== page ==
This category is for Riojas which have been aged for at least three years, with a minimum of 12 months in oak.
These are Riojas which have been aged for at least five years with a minimum of 24 months in oak.
These are winemaker’s “icon” style wines, otherwise dubbed “new wave wines” from Rioja, which carry no age statement but generally spend at least a year in barrique, frequently made from new French oak.
We also included a category of old Rioja to group together older expressions for which the region is well-known. These were typically gran reservas.

From a stylistic rather than communication perspective, Clement Robert, head sommelier at London restaurant Medlar, acknowledged: “I think the more modern style split opinions.” Expressing a personal wariness of Rioja wines made “in the fashion of the New World”, he continued: “I am in the favour of high quality wine but I am not sure that high fruit extraction and 100% new oak allied with more modern techniques are what consumers expect or want from Rioja.”


For all this concern, at an individual level there was plenty of evidence for the successful results that producers with a more iconoclastic outlook can achieve. Indeed, Waddington noted, “I think there needs to be room for experimentation, Rioja isn’t a museum.” Meanwhile Godoy cited producers such as Amaren and Baigorri, which took home a Gold and Master award respectively, as prime examples of those producers pursuing a more modern style of Rioja. In his view, “I think it is always good to see that a region is trying to be innovative. It shows that they want to improve their products and that is beneficial for the consumers.”

However, where Godoy did express concern was in the challenge of knowing what to expect from wines in the Vino de Autor category. Typically denoting wines at the very top of a producer’s range, these wines are often used to show off a particularly good site or year but, similarly to Chianti’s Super Tuscans, are made in a way that falls outside the official requirements of their denomination. For Godoy, “the absence of regulation in the category of Vinos de Autor makes it more difficult for the consumers to understand those wines.” This tension between ancient and modern, maverick and traditionalist, is hardly unique to Rioja. As demonstrated by the results, judges were happy to reward the best examples in each of these camps. Indeed, here the Masters’ emphasis not just on recruiting expert palates but encouraging discussion ensured that talent was distinguished from shallow artifice and rewarded. The medal winners here should offer some guidance to Rioja as it treads the line between exploring fresh possibilities and alienating the millions who remain loyal to this impressive brand.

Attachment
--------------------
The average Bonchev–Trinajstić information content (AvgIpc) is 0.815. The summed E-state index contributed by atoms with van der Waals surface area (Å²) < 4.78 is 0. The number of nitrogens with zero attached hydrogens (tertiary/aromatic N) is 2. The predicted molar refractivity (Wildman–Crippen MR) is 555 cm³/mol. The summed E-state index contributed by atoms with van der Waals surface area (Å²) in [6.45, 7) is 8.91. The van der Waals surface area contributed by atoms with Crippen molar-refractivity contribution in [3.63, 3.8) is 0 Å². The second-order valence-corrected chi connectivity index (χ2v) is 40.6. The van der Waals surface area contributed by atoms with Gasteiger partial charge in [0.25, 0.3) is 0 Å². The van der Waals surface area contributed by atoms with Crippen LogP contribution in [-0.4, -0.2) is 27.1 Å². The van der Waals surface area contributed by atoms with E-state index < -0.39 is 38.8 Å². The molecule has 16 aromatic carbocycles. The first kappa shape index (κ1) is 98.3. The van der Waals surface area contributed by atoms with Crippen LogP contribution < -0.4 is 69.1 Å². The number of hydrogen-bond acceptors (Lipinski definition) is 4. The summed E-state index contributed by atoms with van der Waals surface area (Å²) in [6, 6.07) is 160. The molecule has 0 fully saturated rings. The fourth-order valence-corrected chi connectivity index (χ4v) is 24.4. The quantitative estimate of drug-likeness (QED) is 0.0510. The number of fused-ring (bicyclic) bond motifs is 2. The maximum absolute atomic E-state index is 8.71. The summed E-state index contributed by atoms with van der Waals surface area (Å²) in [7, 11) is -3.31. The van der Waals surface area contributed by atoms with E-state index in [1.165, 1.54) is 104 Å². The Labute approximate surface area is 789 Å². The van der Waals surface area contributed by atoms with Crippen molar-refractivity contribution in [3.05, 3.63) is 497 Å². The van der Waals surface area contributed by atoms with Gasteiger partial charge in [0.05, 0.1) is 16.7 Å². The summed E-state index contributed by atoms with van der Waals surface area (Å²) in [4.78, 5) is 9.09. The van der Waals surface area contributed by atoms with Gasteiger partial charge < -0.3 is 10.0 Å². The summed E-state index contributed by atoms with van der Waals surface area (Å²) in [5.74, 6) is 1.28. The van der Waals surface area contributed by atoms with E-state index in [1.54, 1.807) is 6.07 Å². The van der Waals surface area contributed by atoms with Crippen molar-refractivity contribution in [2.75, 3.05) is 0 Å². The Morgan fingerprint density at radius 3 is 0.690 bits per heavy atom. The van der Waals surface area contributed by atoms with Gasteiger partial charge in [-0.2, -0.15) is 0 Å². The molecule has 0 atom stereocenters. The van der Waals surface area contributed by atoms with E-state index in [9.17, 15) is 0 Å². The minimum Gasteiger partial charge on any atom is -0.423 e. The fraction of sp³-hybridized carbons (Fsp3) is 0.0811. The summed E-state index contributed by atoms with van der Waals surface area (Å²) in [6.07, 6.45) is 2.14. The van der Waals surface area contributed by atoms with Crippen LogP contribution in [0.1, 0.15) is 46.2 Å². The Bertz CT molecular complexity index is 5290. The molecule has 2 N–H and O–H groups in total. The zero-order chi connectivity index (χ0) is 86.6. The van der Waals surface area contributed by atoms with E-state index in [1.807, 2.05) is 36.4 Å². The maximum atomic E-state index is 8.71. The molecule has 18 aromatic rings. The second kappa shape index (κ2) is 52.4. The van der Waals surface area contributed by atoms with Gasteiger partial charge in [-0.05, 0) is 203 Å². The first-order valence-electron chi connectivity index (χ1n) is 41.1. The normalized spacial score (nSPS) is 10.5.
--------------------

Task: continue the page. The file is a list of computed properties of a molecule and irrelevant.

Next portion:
ROBIN LANGTON senior buyer & consultant winemaker, Laithwaites Wine IAN WADDINGTON group wine buyer, Gordon Ramsey Group JOSÉ GONZÁLEZ GODOY head sommelier, Ametsa, Halkin Hotel CLEMENT ROBERT head sommelier & wine buyer, Medlar GABRIEL STONE managing editor, the drinks business PATRICK SCHMITT editor-in-chief, the drinks business HUGO ROSE MW director, Vinsignia AGUSTIN TRAPERO head sommelier, Launceston Place SIMON FIELD MW buyer, Berry Bros & Rudd

L-R: ROBIN LANGTON senior buyer & consultant winemaker, Laithwaites Wine; IAN WADDINGTON, group wine buyer, Gordon Ramsey Group; JOSÉ GONZÁLEZ GODOY, head sommelier, Ametsa, Halkin Hotel; CLEMENT ROBERT, head sommelier & wine buyer, Medlar; GABRIEL STONE managing editor, the drinks business; PATRICK SCHMITT, editor-in-chief, the drinks business; HUGO ROSE MW director, Vinsignia; AGUSTIN TRAPERO head sommelier, Launceston Place; SIMON FIELD MW buyer, Berry Bros & Rudd

About the competition

The Rioja Masters is a competition conceived and managed by the drinks business and an extension of its successful Masters series for Champagne, fortified wines and grape varieties from Chardonnay to Pinot Noir. The competition is exclusively for Rioja and comprised over 100 entries, which were judged by a selection of highly experienced tasters using Schott Zwiesel Cru Classic glasses supplied by Wine Sorted.